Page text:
Bringing Back B’nai David
Organizers launch Phase 2 of the cleanup of the historic cemetery.
A second cleanup day for the historic B’nai David Cemetery — the Jewish cemetery on Van Dyke between Harper and McNichols in Detroit — is scheduled for Sept. 14 at 10 a.m., and organizers are hoping the community will respond the way it did at the first cleanup day in April, when more than 150 people came out to cut the grass, trim trees, pick up trash and clean the tops of graves.
The abandoned cemetery had been overgrown by weeds. Garbage littered the ground, and many of the headstones had fallen over. Goldman’s daughter Eva spurred the idea for the cemetery cleanup during an annual visit to the grave of her great-great-grandmother, Esther Malka Shibovich, who died of the flu in 1918 and was buried at B’nai David.
“The diversity of people who came was amazing,” said organizer David Goldman of Farmington Hills, Eva’s dad. “We had former B’nai David members, young people from local shuls and even residents of the area who had no connection to the Jewish community.”
Goldman said some elderly people came and were overcome with emotion to come back and see the cemetery.
As part of the cleanup effort, Ben Falik of Repair the World, in partnership with recycling organization De-Tread, arranged to have 800 old tires picked up and removed from the cemetery’s perimeter.
“The surrounding area of the cemetery is a notorious dumping site,” Falik said. “We had micro-grant funding from the Jewish Fund to do it and were able to help beautify the cemetery. All those old tires were recycled into sandals.”
Goldman said he is hoping for another day like the last. “Although a lot was accomplished — a $4,000 donation means the grass will already be mowed — there is still a long way to go,” he said. “Sept. 14 we will be focusing on cleaning the tops of graves.”
His goal is to make the cemetery safer and more accessible so people feel comfortable visiting the graves of their family members when they want.
Phase 2 also marks the launch of a more focused fundraising effort, he said.
The Friends of B’nai David Cemetery has formed a board, which is working on raising an endowment of about $350,000, which should throw off enough money to take care of basic maintenance at the cemetery.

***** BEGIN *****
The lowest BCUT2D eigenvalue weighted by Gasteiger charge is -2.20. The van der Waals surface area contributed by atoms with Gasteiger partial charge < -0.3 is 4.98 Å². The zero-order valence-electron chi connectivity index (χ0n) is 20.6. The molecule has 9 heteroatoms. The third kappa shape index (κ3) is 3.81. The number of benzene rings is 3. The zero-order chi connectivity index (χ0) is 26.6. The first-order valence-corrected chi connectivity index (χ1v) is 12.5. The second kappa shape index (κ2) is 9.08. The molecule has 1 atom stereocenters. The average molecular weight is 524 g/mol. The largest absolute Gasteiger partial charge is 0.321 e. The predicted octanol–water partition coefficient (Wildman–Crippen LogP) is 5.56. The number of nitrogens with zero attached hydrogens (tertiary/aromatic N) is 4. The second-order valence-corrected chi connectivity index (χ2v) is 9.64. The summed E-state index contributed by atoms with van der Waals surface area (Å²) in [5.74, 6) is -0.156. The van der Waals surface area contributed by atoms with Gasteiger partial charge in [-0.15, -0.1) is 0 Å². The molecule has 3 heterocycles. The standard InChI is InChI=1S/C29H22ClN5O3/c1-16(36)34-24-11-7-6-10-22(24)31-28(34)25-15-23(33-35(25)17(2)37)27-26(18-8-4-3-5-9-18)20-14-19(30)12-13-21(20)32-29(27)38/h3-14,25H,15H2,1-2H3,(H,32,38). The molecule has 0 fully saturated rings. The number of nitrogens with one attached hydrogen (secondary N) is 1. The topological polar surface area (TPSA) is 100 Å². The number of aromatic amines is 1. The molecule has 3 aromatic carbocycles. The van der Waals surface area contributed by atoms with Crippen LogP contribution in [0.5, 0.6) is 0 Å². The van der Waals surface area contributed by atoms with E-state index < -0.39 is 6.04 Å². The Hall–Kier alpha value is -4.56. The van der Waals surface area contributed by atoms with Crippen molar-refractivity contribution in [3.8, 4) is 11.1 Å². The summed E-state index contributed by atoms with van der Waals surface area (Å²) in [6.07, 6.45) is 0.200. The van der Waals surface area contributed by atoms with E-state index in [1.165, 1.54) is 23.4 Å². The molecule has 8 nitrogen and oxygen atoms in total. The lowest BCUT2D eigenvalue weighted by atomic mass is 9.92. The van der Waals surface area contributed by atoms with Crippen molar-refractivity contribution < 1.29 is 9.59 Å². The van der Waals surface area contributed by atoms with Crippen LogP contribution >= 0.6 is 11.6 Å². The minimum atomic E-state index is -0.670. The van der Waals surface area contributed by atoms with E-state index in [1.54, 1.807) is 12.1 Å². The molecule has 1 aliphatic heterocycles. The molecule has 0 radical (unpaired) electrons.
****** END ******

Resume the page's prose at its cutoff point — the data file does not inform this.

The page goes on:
The Cemetery’s Future
“We are reaching out to former members, other philanthropic folks in the community and local Jewish foundations to raise funds,” Goldman said.
Ralph Zuckman, executive director of the Clover Hill Park Jewish Cemetery in Birmingham, who also runs the Greater Detroit Jewish Cemetery Association and was previous head of the Jewish Cemetery Association of North America, is on the board of the Friends of B’nai David. “I understand what needs to be done, so I’m providing a guiding hand to restore the dignity to the cemetery,” he said.
According to Zuckman, B’nai David is not alone. There are abandoned Jewish cemeteries across the country as synagogues ceased to exist and populations shifted. In Cleveland, for example, the Federation took ownership of some abandoned cemeteries. In Boston, a foundation, which received an allocation from its federation, was created to care for abandoned cemeteries.
“Here in Detroit, we are trying to establish a small trust fund to support basic maintenance at B’nai David to allow us to at least make it look respectable,” Zuckman said. “It will take a community effort.”
Eli Saulson, a real estate investor who lives in Franklin and serves on the board of the Davidson Foundation, went to B’nai David because “Goldman was my friend, and I wanted to help,” he said.
Saulson, a member of Congregation Shaarey Zedek, arrived at the cemetery thinking his family had no connection to it. “It’s a fairly small cemetery; and as I walked around looking at names on the tombstones, I discovered Max and Bella Boesky — my maternal great-grandparents,” he said. “I’m sure there are many more people like me who have no knowledge that their family is even buried there.”
Saulson believes the community should band together to create a perpetual care fund for the cemetery.
“I’m sure there are a lot of people like me who are open to helping out. It’s a question of having respect for our ancestors.”
The Friends of B’nai David are also working on mapping out the burials so people have an easier time finding the graves of their family members.
The cemetery had its first burial in 1898, six years after the founding of Beth David Synagogue. There are about 1,200 grave sites there, and the last known burial was in 2009. The Friends of B’nai David has a list of burials, but it is only accurate to 1993. The list is available at www.bnaidavid.weebly.com.
The Friends of B’nai David Community Clean Up Day is Sept. 14 at 10 a.m. The cemetery is located on Van Dyke between Harper and McNichols in Detroit. Sign up at the Friends of B’nai David Facebook page.
If you can’t make it Sept. 14, there is another chance this year to help clean up the cemetery. Ben Falik said that Repair the World will again be at the B’nai David Cemetery on Nov. 9, the community’s Fall Fix-Up Day. “We’re considering beautifying the cemetery with a mural,” Falik said.
– By Jackie Headapohl, Managing Editor